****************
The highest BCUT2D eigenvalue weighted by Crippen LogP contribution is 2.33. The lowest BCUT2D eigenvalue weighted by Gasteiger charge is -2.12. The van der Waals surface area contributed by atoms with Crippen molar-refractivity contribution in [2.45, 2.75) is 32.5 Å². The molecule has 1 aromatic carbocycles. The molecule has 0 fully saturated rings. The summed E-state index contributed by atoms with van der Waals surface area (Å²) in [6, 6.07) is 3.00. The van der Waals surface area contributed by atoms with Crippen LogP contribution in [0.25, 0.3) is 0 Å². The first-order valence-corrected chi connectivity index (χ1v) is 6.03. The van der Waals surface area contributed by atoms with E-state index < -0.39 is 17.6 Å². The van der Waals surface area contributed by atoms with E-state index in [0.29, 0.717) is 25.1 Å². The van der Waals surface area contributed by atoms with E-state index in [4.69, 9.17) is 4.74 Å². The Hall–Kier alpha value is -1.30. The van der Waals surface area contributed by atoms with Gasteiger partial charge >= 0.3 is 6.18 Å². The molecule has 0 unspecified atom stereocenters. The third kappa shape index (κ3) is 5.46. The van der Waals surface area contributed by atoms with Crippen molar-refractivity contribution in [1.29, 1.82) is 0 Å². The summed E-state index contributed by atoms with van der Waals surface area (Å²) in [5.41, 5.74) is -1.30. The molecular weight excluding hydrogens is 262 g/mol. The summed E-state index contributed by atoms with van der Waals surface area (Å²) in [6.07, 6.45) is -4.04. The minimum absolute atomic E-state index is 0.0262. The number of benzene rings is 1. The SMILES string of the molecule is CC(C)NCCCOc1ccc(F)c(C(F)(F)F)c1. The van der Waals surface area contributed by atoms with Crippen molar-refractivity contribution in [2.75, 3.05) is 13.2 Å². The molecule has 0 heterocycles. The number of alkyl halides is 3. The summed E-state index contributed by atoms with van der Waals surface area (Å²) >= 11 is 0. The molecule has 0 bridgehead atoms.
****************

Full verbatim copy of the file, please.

The highest BCUT2D eigenvalue weighted by Crippen LogP contribution is 2.33. The lowest BCUT2D eigenvalue weighted by Gasteiger charge is -2.12. The van der Waals surface area contributed by atoms with Crippen molar-refractivity contribution in [2.45, 2.75) is 32.5 Å². The molecule has 1 aromatic carbocycles. The molecule has 0 fully saturated rings. The summed E-state index contributed by atoms with van der Waals surface area (Å²) in [6, 6.07) is 3.00. The van der Waals surface area contributed by atoms with Crippen LogP contribution in [0.25, 0.3) is 0 Å². The first-order valence-corrected chi connectivity index (χ1v) is 6.03. The van der Waals surface area contributed by atoms with E-state index < -0.39 is 17.6 Å². The van der Waals surface area contributed by atoms with E-state index in [0.29, 0.717) is 25.1 Å². The van der Waals surface area contributed by atoms with E-state index in [4.69, 9.17) is 4.74 Å². The Hall–Kier alpha value is -1.30. The van der Waals surface area contributed by atoms with Gasteiger partial charge >= 0.3 is 6.18 Å². The molecule has 0 unspecified atom stereocenters. The third kappa shape index (κ3) is 5.46. The van der Waals surface area contributed by atoms with Crippen molar-refractivity contribution in [1.29, 1.82) is 0 Å². The summed E-state index contributed by atoms with van der Waals surface area (Å²) in [5.41, 5.74) is -1.30. The molecular weight excluding hydrogens is 262 g/mol. The summed E-state index contributed by atoms with van der Waals surface area (Å²) in [6.07, 6.45) is -4.04. The minimum absolute atomic E-state index is 0.0262. The number of benzene rings is 1. The SMILES string of the molecule is CC(C)NCCCOc1ccc(F)c(C(F)(F)F)c1. The van der Waals surface area contributed by atoms with Crippen molar-refractivity contribution in [2.75, 3.05) is 13.2 Å². The molecule has 0 heterocycles. The number of alkyl halides is 3. The summed E-state index contributed by atoms with van der Waals surface area (Å²) >= 11 is 0. The molecule has 0 bridgehead atoms.